The Hurston & Hughes Literary Circle teen have been engaging in some pretty sophisticated literary analysis.
Over the first two weeks of the summer, they have close read poetry and made connections to their current lives as middle and high schoolers. As Black students in predominately White schools, they have encountered their share of assumptions, prejudices, and biases. Literature helps them form language around their experiences as well as empowers them to include writers like Langston Hughes, Frances E.W. Harper, Henry Highland Garnett, Octavia Butler, Toni Morrison, and Chinua Achebe, among others, in their repertoire of important thought leaders.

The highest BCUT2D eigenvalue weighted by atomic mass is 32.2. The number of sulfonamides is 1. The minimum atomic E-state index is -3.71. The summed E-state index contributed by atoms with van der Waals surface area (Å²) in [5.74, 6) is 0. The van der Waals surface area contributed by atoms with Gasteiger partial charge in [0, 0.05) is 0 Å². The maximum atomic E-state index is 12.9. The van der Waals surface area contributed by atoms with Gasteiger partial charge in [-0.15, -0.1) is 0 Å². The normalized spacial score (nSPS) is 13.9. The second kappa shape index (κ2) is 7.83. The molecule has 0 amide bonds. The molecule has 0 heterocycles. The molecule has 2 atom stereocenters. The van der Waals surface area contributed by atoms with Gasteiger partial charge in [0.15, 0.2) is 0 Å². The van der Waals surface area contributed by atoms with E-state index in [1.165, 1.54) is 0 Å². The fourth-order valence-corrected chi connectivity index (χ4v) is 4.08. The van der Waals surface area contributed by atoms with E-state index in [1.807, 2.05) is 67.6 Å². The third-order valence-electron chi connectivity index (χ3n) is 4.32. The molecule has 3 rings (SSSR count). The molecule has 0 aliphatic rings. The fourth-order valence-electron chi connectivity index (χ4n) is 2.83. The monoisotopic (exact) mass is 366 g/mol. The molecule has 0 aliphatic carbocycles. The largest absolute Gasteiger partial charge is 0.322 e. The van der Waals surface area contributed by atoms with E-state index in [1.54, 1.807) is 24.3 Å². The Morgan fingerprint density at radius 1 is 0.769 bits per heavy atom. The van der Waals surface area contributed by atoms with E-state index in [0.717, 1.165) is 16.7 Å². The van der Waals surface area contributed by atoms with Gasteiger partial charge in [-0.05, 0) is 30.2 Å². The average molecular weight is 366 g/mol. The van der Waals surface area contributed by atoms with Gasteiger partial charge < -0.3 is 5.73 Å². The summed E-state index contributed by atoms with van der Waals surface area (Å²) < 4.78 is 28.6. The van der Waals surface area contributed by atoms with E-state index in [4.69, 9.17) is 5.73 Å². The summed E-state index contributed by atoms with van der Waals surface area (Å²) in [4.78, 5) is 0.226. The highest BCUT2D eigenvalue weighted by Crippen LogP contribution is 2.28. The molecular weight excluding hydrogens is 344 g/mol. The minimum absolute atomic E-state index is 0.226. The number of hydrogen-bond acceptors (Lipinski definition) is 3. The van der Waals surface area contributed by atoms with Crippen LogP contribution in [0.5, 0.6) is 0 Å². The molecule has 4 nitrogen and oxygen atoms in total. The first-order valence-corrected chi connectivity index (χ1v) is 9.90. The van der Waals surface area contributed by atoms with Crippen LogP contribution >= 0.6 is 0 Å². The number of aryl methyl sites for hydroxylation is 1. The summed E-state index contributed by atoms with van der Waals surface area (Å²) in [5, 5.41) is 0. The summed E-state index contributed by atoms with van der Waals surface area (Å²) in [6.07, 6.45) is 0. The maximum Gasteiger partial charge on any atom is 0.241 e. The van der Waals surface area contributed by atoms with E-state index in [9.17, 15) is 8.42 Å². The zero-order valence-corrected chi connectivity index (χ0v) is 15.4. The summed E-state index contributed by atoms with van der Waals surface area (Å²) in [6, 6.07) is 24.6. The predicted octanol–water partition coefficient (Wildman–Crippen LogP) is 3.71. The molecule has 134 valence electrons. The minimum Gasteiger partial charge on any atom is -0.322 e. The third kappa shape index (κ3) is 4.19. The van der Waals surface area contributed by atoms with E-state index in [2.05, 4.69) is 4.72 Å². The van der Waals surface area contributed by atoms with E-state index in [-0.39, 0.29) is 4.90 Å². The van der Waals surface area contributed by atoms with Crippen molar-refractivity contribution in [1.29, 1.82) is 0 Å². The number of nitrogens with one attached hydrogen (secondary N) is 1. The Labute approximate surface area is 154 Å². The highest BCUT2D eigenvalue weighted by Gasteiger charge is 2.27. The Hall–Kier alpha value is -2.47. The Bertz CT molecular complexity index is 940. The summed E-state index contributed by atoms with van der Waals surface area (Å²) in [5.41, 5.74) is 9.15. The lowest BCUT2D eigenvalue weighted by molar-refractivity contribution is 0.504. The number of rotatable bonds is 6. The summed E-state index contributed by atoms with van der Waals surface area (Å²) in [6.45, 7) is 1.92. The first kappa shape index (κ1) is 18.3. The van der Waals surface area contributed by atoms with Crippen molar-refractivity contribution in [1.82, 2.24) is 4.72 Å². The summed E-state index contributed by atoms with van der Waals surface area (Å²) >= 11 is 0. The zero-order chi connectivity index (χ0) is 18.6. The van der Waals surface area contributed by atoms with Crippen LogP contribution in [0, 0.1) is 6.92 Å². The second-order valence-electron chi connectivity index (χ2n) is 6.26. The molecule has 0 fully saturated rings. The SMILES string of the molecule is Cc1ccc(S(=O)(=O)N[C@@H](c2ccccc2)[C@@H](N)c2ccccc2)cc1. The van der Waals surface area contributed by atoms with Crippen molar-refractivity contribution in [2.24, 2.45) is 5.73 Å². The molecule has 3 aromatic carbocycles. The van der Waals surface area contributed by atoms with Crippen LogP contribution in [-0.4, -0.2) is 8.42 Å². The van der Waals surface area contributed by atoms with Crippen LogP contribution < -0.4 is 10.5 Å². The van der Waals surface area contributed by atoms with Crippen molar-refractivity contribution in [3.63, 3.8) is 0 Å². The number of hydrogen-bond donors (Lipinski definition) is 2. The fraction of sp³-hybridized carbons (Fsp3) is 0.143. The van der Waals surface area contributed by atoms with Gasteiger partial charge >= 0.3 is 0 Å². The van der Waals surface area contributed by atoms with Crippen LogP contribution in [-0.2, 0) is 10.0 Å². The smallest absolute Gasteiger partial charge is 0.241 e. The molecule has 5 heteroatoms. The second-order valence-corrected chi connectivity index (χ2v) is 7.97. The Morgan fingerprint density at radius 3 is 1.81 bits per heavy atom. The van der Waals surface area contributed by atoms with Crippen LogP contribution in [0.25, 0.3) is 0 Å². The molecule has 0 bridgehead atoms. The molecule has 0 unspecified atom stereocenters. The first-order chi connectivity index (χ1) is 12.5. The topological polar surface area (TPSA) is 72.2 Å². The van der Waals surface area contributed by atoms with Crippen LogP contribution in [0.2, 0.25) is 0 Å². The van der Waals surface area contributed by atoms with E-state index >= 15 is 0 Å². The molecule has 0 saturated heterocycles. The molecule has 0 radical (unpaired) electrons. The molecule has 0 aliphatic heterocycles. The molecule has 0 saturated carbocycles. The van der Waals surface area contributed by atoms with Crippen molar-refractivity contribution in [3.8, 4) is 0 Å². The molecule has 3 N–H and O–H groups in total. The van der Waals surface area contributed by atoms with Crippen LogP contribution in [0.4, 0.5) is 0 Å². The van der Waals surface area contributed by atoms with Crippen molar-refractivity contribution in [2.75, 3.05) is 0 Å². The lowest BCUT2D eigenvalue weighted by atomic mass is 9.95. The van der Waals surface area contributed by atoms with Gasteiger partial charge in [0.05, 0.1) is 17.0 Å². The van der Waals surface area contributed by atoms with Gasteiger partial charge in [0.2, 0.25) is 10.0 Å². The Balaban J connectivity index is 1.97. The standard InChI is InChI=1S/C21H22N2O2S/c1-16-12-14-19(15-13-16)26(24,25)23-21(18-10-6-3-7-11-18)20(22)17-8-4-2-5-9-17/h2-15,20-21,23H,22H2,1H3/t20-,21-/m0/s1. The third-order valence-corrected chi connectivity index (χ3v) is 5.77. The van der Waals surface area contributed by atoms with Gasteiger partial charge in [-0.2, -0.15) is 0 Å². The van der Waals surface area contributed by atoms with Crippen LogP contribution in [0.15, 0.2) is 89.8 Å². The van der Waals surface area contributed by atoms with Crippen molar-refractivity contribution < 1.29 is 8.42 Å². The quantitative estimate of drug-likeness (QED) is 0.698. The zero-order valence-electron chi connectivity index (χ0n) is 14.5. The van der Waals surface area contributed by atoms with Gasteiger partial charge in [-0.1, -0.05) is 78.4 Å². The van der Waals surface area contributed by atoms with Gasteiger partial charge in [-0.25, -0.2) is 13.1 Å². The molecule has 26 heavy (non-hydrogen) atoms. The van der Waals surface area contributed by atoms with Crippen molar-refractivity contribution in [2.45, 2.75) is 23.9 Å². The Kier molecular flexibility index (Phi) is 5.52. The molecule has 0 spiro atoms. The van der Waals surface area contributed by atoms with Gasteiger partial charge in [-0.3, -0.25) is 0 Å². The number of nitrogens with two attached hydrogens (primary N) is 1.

As they prepare to celebrate Juneteenth (a day later) and engage in their week of essays, they are grappling with issues of emancipation set against the concepts of what it means to have liberty and freedom. Reading Henry Highland Garnett’s 1843 address has many nuances that resonate with a 21st century America that has experienced an uptick in racial attacks since the election of the 45th President. Believing that history still teaches, they will discuss two essays and a poem.
Frederick Douglass wrote that once one knows how to read, one is forever free. It is in that quest to be free that we work with the teens to engage in critical thinking, connect with broader social issues, form reflective thoughts around culture, and make connections across multiple platforms.
There is still time to join us. We will be at Miss M’s Candy Boutique in the Grand Arts Center. We will explore some sweet treats as we practice close reading, annotating, and supporting an argument.
Last week, we read Kindred, next week, we are reading Beloved (High School) and Noughts & Crosses (middle school)